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Sydneysiders revel in ‘freedom day’ – and open borders are next

Freedom Day
NSW Premier Dominic Perrottet is keen to further reopen the state after Freedom Day. Photo: AAP
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Sydneysiders braved the rain on Monday morning to queue outside shops, clubs and even hairdressers after NSW opened at midnight.

In what the state government called “freedom day”, fully vaccinated adults across New South Wales can now return to non-essential shops, restaurants, pubs, hairdressers and gyms.

For millions of people in greater Sydney, it’s the first time they’ve been able to get out and about in 106 days.

“I say to everyone today, NSW: You have earned it,” Premier Dominic Perrottet said on Monday morning

“Enjoy it, it’s a great day, it’s a day we should all be pleased at arriving at.”

The state’s vaccine passport system, VaxPass, is not yet up and running. However, people can show proof of vaccination thought the Express Plus Medicare app, or with a hard copy.

Restrictions will ease even further when NSW hits 80 per cent vaccination coverage in late October.

Beyond that, the state government is also keen to reopen the border with Victoria.

Mr Perrottet repeated his line that the pandemic is “not just a health crisis” but also an economic crisis, saying that was why he brought forward some aspects of the roadmap outlined by former premier Gladys Berejiklian.

Shoppers flocked to Pitt St Mall on Freedom Day.
Shoppers flocked to Pitt Street Mall on Monday. Photo: AAP

Lines outside Kmart

During lockdown, non-essential retail was limited to click-and-collect, with many retailers deciding to close altogether.

With the clock about to tick over to freedom day, eager customers lined up outside shops across Sydney late on Sunday.

Some Kmarts in Penrith and Mount Druitt even had queues forming before their doors opened at midnight.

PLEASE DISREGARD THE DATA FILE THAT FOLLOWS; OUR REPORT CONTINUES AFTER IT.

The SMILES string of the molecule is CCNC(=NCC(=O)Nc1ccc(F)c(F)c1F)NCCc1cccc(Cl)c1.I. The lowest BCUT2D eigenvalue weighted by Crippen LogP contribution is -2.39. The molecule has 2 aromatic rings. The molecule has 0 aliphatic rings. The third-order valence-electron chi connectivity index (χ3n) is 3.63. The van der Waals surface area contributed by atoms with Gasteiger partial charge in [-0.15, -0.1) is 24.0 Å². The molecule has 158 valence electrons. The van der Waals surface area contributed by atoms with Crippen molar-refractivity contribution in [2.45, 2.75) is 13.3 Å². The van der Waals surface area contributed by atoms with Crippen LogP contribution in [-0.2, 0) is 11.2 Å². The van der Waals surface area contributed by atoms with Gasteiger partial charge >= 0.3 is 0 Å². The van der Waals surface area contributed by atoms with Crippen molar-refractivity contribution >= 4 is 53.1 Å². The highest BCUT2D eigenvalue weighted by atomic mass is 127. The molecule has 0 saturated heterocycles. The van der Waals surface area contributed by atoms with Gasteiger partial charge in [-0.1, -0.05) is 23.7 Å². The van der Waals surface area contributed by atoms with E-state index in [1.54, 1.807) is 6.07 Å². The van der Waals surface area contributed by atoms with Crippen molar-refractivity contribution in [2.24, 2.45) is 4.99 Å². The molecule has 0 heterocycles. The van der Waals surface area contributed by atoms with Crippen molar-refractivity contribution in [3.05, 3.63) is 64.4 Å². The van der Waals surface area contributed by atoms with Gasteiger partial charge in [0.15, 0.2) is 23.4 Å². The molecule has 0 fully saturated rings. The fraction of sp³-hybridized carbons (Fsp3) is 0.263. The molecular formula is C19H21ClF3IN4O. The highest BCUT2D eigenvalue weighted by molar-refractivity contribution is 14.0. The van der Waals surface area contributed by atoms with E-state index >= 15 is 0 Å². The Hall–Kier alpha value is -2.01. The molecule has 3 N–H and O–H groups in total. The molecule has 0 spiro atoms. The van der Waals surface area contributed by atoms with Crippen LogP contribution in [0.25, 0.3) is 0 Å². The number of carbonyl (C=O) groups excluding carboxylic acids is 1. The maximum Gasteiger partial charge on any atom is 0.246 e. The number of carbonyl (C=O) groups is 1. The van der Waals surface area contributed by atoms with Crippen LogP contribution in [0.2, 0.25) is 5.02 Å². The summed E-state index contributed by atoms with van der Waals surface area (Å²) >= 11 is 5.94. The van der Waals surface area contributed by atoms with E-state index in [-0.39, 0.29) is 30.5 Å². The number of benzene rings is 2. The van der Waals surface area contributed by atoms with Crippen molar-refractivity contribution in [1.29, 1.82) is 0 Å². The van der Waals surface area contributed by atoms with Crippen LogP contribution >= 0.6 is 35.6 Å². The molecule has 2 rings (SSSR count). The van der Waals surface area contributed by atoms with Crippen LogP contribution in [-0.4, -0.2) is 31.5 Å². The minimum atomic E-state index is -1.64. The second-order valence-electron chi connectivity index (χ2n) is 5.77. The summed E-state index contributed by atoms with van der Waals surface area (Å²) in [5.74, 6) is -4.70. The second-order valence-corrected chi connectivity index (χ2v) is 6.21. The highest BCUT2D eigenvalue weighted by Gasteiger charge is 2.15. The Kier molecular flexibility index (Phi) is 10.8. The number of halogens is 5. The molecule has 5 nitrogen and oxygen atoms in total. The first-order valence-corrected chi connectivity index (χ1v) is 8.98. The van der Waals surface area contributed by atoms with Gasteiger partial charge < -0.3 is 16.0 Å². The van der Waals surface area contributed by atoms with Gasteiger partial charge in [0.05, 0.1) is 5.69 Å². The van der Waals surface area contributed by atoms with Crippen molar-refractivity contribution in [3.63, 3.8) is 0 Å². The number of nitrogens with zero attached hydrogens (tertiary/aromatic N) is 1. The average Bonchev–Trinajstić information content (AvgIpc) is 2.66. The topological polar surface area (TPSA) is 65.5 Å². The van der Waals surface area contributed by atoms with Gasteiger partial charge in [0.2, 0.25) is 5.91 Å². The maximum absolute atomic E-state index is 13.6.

“We are lucky to operate large-format stores like supermarkets that can have a number of people safely shopping and I can confirm that none of our stores have gone over these capacities this morning,” a Kmart spokesperson told The New Daily.

‘Freedom frothies’ abound

Other people in NSW were keen to get on the beers, with some venues opening at midnight to celebrate.

Sydney’s City Tattersalls Club celebrated by popping Champagne as the clock struck 12, while other venues chose to reopen their doors at their usual hours.

“I’m going to call the beer today the ‘freedom frothy’,” Deputy Premier Paul Toole said on Monday.

Some venues even opened their pokies rooms at midnight.

Long-overdue haircuts

For Sydneysiders, Monday also marked the first chance to legally get a haircut in months.

Some salons are reportedly booked out “from now to forever” while many barbershops had long queues first thing in the morning.

Hairdressers – along with nail salons, tattoo studios and similar venues – can have one person per four square metres, with a cap of five customers at any one time.

Next stop: Victoria

Mr Perrottet said he was keen to reopen the border with Victoria.

However, daily case numbers there have yet to drop or even plateau, with another 1612 reported on Monday.

“I spoke to Daniel Andrews on the weekend about that issue,” Mr Perrottet said.

“We want to work very closely together on it. They’re a few weeks behind us. Their case numbers are still higher.

“Our road maps are similar, whilst theirs is slightly more conservative than ours. I don’t think they’ll be too far behind.”

However, travel between greater Sydney and regional NSW remains off limits. It has been pushed back to the 80 per cent milestone, after it was initially earmarked to coincide with “freedom day”.

It came after Mr Perrottet on Sunday hinted that international travel could restart sooner than anticipated – perhaps by the end of the month.

“If we can get returning Australians home, we can do this in a way that keeps people safe, the next step after returning Australians is bringing in labour,” he said on Monday.

“In addition to that, we want to bring tourists back. We’re in best city in the best state in the best country in the world and we rely on tourism. We need tourism back.”